• During hydrocracking, carbocations are formed by contacting the feedstock with the catalyst. The carbocations undergo isomerization and dehydrogenation to form an olefin, or crack at a beta position to form an olefin and a new carbocation. These intermediate products undergo hydrogenation to form the lower boiling point middle distillate products listed in the table below.
  • Typical Cut Points, ° F.
    Middle Distillate (° C.) For North American
    Products Market
    Light Naphtha C5-180 (C5-82)
    Heavy Naphtha 180-300 (82-149)
    Jet 300-380 (149-193)
    Kerosene 380-530 (193-277)
    Diesel 530-700 (277-371)
  • When conventional SY zeolites are used in hydrocracking processes, less profitable naptha products form from unwanted secondary hydrocracking of materials in the jet boiling range. Accordingly, there is a current need for a hydrocracking catalyst that exhibits a higher degree of selectivity towards production of heavy middle distillate products (380-700° F.), particularly diesel products.
  • SUMMARY OF THE INVENTION
  • Described herein is an improved finished hydrocracking catalyst containing a high nanopore volume HNPV SY zeolite component. The HNPV SY zeolite is also characterized as having an enhanced acid site distribution as compared to conventional SY zeolites.
  • The HNPV SY zeolite component employed in the catalyst described herein is characterized as having a greater amount of pores in the 20-50 nm range as compared to conventional SY zeolites. The HNPV SY also has an enhanced acid site distribution index factor of between 0.02 and 0.12.
  • It has been found that by employing SY zeolites having a higher nanopore volume in the 20-50 nm range and enhanced acid site distribution described herein below the finished hydrocracking catalyst exhibits a higher selectivity towards the production of heavier middle distillate products in the boiling range of 380 to 700° F. (193 to 371 ° C.), particularly middle distillates in the diesel boiling range.
  • BRIEF DESCRIPTION OF THE DRAWINGS
  • FIG. 1 is a transmission electron microscopy (TEM) image of conventional USY used in the preparation of the conventional hydrocracking catalyst prepared in Example 1.
  • FIG. 2 is a TEM image of the HNPV USY used in the preparation of the unique hydrocracking catalyst prepared in Example.
  • FIG. 3 is pore size distribution of the conventional USY and HNPV USY used in the preparation of the hydrocracking catalysts prepared in Example 1, as determined by N2 adsorption.
  • DETAILED DESCRIPTION OF THE INVENTION Introduction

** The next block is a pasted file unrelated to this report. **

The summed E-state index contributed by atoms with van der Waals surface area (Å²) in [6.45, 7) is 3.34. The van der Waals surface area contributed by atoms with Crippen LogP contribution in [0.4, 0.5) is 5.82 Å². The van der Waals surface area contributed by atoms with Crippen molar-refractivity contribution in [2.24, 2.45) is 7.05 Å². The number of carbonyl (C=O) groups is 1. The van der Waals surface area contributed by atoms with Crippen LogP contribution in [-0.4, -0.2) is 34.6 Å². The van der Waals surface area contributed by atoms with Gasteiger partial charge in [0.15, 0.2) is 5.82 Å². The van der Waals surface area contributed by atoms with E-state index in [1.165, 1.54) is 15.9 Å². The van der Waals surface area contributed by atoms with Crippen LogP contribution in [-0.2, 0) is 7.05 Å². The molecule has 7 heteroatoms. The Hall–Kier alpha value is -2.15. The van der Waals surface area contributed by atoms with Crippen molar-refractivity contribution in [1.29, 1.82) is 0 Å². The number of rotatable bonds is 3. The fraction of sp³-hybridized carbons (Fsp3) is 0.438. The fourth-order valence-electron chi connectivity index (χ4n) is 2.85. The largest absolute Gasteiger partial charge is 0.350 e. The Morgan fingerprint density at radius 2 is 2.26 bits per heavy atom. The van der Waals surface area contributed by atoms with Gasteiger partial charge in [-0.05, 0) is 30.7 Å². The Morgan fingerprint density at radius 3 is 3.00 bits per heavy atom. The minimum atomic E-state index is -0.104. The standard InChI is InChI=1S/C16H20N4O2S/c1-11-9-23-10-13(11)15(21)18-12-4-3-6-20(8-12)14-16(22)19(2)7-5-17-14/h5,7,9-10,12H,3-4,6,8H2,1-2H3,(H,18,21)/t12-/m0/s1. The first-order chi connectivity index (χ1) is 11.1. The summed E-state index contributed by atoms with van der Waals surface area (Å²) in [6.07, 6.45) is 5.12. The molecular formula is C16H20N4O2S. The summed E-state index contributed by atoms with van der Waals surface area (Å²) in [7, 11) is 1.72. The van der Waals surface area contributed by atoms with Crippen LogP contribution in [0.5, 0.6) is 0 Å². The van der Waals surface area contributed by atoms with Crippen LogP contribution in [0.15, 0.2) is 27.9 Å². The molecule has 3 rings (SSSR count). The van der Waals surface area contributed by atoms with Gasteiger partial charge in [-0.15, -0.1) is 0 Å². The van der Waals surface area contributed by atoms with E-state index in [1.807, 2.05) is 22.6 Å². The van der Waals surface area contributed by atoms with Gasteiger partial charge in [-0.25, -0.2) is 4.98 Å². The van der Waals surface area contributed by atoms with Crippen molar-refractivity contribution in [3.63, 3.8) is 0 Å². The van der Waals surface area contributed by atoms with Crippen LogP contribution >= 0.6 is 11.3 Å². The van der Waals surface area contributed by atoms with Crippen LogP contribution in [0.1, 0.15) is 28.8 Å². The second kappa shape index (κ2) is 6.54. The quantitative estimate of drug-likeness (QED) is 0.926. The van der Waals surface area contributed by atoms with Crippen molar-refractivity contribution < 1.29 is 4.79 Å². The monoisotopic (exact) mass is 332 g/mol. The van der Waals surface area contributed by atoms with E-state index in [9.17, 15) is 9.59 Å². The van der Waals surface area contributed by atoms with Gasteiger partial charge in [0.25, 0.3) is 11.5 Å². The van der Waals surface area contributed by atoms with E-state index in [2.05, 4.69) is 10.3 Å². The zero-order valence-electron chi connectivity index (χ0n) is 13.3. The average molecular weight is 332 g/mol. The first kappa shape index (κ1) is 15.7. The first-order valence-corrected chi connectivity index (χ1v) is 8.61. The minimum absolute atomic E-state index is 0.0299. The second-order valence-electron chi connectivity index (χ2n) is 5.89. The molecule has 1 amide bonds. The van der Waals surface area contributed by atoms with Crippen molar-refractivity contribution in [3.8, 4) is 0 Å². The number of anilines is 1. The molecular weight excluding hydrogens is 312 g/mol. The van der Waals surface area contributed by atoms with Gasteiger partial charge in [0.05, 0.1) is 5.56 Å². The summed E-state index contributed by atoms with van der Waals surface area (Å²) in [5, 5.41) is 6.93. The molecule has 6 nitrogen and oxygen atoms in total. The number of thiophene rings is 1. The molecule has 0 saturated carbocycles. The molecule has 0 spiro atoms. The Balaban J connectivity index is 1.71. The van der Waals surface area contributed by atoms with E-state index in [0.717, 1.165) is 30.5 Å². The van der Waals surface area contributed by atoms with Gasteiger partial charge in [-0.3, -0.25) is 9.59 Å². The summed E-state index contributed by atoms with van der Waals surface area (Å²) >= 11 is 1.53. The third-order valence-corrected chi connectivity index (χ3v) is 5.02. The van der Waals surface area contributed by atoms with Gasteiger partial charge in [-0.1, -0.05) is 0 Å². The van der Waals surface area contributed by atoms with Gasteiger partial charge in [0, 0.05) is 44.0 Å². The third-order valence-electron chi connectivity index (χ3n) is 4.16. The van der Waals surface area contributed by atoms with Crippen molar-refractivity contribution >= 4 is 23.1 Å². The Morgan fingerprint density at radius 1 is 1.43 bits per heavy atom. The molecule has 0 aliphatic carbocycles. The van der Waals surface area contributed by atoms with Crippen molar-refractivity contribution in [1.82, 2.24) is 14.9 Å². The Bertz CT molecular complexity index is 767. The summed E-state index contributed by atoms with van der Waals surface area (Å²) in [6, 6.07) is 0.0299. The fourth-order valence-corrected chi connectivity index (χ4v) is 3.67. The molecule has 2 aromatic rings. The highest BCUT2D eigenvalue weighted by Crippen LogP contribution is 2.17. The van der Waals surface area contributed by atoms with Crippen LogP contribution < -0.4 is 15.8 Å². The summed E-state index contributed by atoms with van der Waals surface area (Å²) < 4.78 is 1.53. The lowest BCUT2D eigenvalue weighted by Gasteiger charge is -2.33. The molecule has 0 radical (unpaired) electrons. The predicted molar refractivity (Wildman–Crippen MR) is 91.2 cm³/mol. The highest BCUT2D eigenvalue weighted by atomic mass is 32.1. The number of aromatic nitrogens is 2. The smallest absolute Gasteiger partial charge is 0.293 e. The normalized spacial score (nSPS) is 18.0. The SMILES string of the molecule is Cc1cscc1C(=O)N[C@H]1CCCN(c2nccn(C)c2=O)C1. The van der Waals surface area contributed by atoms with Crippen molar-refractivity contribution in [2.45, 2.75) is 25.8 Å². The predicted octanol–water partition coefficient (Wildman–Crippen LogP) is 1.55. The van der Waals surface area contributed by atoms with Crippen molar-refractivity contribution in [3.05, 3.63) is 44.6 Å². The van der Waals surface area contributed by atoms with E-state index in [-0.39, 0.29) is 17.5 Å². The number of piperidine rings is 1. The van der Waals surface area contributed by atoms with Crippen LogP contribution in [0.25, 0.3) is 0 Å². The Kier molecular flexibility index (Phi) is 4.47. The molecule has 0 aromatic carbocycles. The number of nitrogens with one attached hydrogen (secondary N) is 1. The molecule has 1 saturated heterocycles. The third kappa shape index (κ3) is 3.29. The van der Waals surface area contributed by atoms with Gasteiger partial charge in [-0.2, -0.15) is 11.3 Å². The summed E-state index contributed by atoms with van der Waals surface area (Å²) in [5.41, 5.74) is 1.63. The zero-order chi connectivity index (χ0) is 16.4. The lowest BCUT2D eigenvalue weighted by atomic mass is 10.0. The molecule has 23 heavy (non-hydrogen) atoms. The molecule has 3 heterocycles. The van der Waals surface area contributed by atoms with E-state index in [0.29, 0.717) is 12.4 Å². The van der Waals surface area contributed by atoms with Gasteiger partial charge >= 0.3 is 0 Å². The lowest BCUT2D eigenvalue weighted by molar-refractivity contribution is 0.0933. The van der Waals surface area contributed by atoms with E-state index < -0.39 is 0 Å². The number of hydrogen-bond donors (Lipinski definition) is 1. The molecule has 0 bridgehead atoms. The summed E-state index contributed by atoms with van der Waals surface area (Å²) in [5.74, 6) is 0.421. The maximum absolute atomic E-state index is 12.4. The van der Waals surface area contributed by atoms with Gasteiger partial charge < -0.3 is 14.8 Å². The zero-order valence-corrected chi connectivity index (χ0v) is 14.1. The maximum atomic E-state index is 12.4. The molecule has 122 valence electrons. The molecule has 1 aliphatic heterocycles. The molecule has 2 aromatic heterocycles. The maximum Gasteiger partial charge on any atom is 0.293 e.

• “Periodic Table” refers to the version of IUPAC Periodic Table of the Elements dated Jun. 22, 2007, and the numbering scheme for the Periodic Table Groups is as described in Chemical and Engineering News, 63(5), 27 (1985).
  • “Hydroprocessing” or “hydroconversion” refers to a process in which a carbonaceous feedstock is brought into contact with hydrogen and a catalyst, at a higher temperature and pressure, for the purpose of removing undesirable impurities and/or converting the feedstock to a desired product. Such processes include, but not limited to, methanation, water gas shift reactions, hydrogenation, hydrotreating, hydrodesulphurization, hydrodenitrogenation, hydrodemetallation, hydrodearomatization, hydroisomerization, hydrodewaxing and hydrocracking including selective hydrocracking. Depending on the type of hydroprocessing and the reaction conditions, the products of hydroprocessing can show improved physical properties such as improved viscosities, viscosity indices, saturates content, low temperature properties, volatilities and depolarization.
  • “Hydrocracking” refers to a process in which hydrogenation and dehydrogenation accompanies the cracking/fragmentation of hydrocarbons, e.g., converting heavier hydrocarbons into lighter hydrocarbons, or converting aromatics and/or cycloparaffins (naphthenes) into non-cyclic branched paraffins.
  • “Column” refers to a distillation column or columns for separating a feedstock into one or more fractions having differing cut points.
  • “Cut point” refers to the temperature on a True Boiling Point (“TBP”) curve (i.e., a batch process curve of percent of feed removed in a heavily refluxed tower versus temperature reached to achieve that removal) at which a predetermined degree of separation is reached.
  • “True Boiling Point” (TBP) refers to the boiling point of a feed which as determined by ASTM D2887-13.
  • “Bottoms fraction” means the heavier fraction, separated by fractionation from a feedstock, as a non-vaporized (i.e. residuum) fraction.
  • “Hydrocracked heavy fraction” means the heavy fraction after having undergone hydrocracking.
  • “Hydrocarbonaceous” means a compound or substance that contains hydrogen and carbon atoms, but which can include heteroatoms such as oxygen, sulfur or nitrogen.
  • “Middle distillates” include the following products.